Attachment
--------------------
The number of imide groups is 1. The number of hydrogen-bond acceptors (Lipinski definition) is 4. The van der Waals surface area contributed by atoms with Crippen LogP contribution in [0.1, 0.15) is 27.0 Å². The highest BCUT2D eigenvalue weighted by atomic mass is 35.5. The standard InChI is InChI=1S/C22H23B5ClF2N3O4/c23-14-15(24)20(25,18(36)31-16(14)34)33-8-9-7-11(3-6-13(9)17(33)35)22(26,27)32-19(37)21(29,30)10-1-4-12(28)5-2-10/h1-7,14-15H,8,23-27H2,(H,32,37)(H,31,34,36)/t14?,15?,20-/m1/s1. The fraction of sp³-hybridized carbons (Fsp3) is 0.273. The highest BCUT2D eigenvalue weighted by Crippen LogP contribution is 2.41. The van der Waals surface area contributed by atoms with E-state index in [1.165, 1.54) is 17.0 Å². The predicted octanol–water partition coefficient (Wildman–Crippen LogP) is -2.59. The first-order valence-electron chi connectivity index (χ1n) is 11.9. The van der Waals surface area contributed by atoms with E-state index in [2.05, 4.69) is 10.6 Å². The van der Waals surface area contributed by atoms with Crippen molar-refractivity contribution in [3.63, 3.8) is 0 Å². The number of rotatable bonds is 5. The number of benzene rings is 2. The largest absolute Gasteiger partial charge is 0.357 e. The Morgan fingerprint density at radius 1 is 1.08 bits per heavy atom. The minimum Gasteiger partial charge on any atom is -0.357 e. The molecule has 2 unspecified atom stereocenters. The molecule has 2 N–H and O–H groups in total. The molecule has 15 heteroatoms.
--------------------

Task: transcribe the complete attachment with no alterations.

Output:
The number of imide groups is 1. The number of hydrogen-bond acceptors (Lipinski definition) is 4. The van der Waals surface area contributed by atoms with Crippen LogP contribution in [0.1, 0.15) is 27.0 Å². The highest BCUT2D eigenvalue weighted by atomic mass is 35.5. The standard InChI is InChI=1S/C22H23B5ClF2N3O4/c23-14-15(24)20(25,18(36)31-16(14)34)33-8-9-7-11(3-6-13(9)17(33)35)22(26,27)32-19(37)21(29,30)10-1-4-12(28)5-2-10/h1-7,14-15H,8,23-27H2,(H,32,37)(H,31,34,36)/t14?,15?,20-/m1/s1. The fraction of sp³-hybridized carbons (Fsp3) is 0.273. The highest BCUT2D eigenvalue weighted by Crippen LogP contribution is 2.41. The van der Waals surface area contributed by atoms with E-state index in [1.165, 1.54) is 17.0 Å². The predicted octanol–water partition coefficient (Wildman–Crippen LogP) is -2.59. The first-order valence-electron chi connectivity index (χ1n) is 11.9. The van der Waals surface area contributed by atoms with E-state index in [2.05, 4.69) is 10.6 Å². The van der Waals surface area contributed by atoms with Crippen molar-refractivity contribution in [3.63, 3.8) is 0 Å². The number of rotatable bonds is 5. The number of benzene rings is 2. The largest absolute Gasteiger partial charge is 0.357 e. The Morgan fingerprint density at radius 1 is 1.08 bits per heavy atom. The minimum Gasteiger partial charge on any atom is -0.357 e. The molecule has 2 unspecified atom stereocenters. The molecule has 2 N–H and O–H groups in total. The molecule has 15 heteroatoms.